Federal Title V operating permits (also referred to as Part 70 permits) are required for any facility that is considered a “major source” of air pollution. For purposes of operating permits only, a major source is a facility that has the potential to emit (PTE) more than 100 tons per year (tpy) of any criteria pollutant; volatile organic compounds (VOC), carbon monoxide (CO), nitrogen oxides (NOx), sulfur dioxide (SO2), particulate matter less than 10 microns (PM10), or more than 10 tons of any individual hazardous air pollutant (HAP) or more than 25 tpy of combined HAPs . Permitting thresholds are lower for facilities located in non-attainment areas.
Some facilities take limits on material throughputs, hours of operation, or emissions in order to artificially lower their PTE to qualify for a Federally Enforceable State Operating Permit (FESOP). These permits are also called “synthetic minor” permits.
Facilities that do not exceed federal permitting thresholds may still need to acquire a state operating permit. State permitting programs have more options than ever before and several states are summarized below.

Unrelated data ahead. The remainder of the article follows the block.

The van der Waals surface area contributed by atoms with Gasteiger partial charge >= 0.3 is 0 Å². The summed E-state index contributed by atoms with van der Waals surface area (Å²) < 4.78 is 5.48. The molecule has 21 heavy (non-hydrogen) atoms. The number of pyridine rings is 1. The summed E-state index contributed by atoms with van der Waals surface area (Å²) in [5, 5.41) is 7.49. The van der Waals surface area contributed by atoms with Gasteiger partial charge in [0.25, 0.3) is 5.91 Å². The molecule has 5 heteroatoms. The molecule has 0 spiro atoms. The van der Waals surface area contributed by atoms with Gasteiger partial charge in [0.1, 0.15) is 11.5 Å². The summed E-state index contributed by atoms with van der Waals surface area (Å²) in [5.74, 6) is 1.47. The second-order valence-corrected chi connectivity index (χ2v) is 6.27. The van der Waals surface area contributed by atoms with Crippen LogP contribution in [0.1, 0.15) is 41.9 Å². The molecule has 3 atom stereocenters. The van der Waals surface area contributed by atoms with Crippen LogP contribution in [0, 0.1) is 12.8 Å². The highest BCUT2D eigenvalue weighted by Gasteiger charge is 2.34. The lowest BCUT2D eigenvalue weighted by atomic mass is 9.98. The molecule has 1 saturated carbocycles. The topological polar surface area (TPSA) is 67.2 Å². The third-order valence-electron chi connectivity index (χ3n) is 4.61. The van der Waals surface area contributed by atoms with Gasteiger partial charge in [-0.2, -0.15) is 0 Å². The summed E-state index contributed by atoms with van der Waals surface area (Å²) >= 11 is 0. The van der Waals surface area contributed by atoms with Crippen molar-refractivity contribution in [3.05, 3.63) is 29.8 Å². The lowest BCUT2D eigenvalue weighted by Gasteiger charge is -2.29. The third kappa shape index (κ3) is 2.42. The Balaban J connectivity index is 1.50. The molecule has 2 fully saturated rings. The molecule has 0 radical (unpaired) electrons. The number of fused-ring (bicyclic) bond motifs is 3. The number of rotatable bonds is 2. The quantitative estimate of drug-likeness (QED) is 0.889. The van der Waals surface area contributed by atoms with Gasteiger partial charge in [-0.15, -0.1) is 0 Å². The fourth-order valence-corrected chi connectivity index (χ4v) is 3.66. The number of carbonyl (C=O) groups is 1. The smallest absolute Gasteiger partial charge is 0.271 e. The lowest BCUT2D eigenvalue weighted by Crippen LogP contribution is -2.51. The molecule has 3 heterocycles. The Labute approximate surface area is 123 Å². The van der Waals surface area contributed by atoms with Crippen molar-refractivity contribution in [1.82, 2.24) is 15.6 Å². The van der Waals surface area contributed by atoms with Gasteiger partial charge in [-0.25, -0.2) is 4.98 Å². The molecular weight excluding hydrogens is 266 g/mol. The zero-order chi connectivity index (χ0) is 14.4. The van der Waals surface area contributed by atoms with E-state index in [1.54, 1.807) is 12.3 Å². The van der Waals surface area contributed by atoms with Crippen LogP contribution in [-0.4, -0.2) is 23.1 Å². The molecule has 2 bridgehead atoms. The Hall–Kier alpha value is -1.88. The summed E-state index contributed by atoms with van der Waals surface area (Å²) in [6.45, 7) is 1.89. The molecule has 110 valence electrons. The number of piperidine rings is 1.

All “emission units” are required to secure an air permit, or register with the Illinois EPA, even very small sources of air pollution. An “emission unit” is any piece of equipment located at an emission source that has a potential to emit air pollution. Registration of Smaller Sources (ROSS) is for operations that emit less than 5 tpy of combined criteria pollutants. Sources with a potential to emit more than 5 tpy, but whose emissions are less than the threshold for a FESOP, may qualify for a “life-time” operating permit.
Visit for more information on the Illinois EPA permitting program.
ROP Type A Registration Permit is for facilities with actual emissions of less than 25 tpy for criteria pollutants and 6.25 tons per year for HAPs.
ROP Type B Registration Permit is for facilities with actual emissions of less than 50 tpy for criteria pollutants and 12.5 tpy for HAPs.
ROP C Registration Permit for Printers is only available to printers. To qualify for this permit, emissions of each criteria pollutant are limited to 25 tons per year, and HAPs are limited to 12.5 tons per year.